Thursday, May 23, 2024

What Part Of The Brain Is Affected In Parkinson’s Disease

Action Sequencing Impairment As Deficit In Timing: Corticalsubcortical Substrates

Parkinson’s Disease: How is the brain affected?

PD patients have a difficulty in performing action sequences, including completing sequences of heterogeneous movements in correct order., Here we discuss a corticalsubcortical circuit that may underlie this symptom. The circuit, shown on , is mainly based on data supporting the contribution of pre-SMA, SMA, Cer and BG in managing action sequences.,,, Different types of neurons in pre-SMA and SMA help to encode not only where in a sequence the action is but also the conditional links between the previous response and the upcoming response, often in a highly specific manner. In this respect, it has been shown that pre-SMA and SMA neurons respond before some sequences but not others , that some neurons of pre-SMA and SMA respond only to the rank order of a movement in the sequence , and that pre-SMA and SMA cells also encode the number of movements that remain to be made to complete a sequence to obtain a reward.

Attention Difficulties In Parkinsons

Attention involves filtering information, and people with PD who experience attention difficulties have trouble maintaining focus, especially as the complexity of a situation increases. Attention difficulties can affect both intellectual pursuits and everyday activities, such as walking and holding a conversation at the same time.1,3

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Parkinson’s Disease Treated With Cannabinoids

Now youre already familiarized with Parkinsons disease and its common symptoms, and knowing possible alternative treatments used with cannabis plant, in our next article we explore deeper this topic. Endocannabinoid System can be activated by cannabinoid chemical compounds, meaning that it can stimulate biological and pharmacological properties of terpenoids such as antimicrobial, antifungal, antiviral or antiparasitic. Our aim in this article is to explore and analyze benefits of Cannabis plant compounds and its connection to prevent, decrease and even repairing neurodegeneration, as Parkinsons disease.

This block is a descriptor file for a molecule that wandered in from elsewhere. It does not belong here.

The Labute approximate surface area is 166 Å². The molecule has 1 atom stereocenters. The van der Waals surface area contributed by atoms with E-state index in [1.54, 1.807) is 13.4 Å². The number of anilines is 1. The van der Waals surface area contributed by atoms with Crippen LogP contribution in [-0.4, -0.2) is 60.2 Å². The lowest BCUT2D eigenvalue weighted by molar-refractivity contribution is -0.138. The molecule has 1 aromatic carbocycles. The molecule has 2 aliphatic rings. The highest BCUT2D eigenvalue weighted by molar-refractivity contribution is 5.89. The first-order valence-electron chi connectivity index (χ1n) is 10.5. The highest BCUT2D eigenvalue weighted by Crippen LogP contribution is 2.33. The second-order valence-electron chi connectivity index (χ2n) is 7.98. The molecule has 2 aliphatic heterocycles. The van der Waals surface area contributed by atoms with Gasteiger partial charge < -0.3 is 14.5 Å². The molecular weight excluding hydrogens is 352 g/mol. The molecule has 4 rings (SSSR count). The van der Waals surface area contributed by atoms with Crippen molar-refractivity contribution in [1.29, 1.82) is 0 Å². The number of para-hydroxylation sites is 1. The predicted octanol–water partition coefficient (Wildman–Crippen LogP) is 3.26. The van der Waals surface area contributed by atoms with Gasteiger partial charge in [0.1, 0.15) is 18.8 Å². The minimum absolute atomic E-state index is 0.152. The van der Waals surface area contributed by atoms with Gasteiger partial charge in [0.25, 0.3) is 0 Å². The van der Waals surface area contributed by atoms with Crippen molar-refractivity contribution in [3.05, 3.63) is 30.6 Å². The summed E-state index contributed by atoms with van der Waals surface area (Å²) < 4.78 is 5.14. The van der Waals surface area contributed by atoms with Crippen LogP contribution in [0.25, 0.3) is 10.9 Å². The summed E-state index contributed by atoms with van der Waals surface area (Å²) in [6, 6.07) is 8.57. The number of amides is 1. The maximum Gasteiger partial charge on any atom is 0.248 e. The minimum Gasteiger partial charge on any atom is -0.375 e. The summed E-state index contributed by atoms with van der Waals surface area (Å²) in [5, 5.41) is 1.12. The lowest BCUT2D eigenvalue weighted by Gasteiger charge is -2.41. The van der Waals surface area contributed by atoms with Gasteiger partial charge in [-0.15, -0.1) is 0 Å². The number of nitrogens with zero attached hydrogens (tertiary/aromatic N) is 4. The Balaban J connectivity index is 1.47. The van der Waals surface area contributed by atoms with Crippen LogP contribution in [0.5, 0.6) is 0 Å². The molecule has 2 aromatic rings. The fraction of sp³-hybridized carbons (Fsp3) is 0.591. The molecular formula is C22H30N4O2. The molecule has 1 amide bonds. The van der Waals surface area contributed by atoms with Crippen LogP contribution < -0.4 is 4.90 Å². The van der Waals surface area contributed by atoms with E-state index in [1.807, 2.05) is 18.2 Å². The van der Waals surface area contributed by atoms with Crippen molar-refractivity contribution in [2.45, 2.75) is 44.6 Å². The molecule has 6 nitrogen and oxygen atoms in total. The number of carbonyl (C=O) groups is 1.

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What Causes Parkinsons Disease

Parkinsons disease occurs when nerve cells in an area of the brain called the substantia nigra become impaired or die. These cells normally produce dopamine, a chemical that helps the cells of the brain communicate . When these nerve cells become impaired or die, they produce less dopamine. Dopamine is especially important for the operation of another area of the brain called the basal ganglia. This area of the brain is responsible for organizing the brains commands for body movement. The loss of dopamine causes the movement symptoms seen in people with Parkinsons disease.

People with Parkinsons disease also lose another neurotransmitter called norepinephrine. This chemical is needed for proper functioning of the sympathetic nervous system. This system controls some of the bodys autonomic functions such as digestion, heart rate, blood pressure and breathing. Loss of norepinephrine causes some of the non-movement-related symptoms of Parkinsons disease.

Scientists arent sure what causes the neurons that produce these neurotransmitter chemicals to die.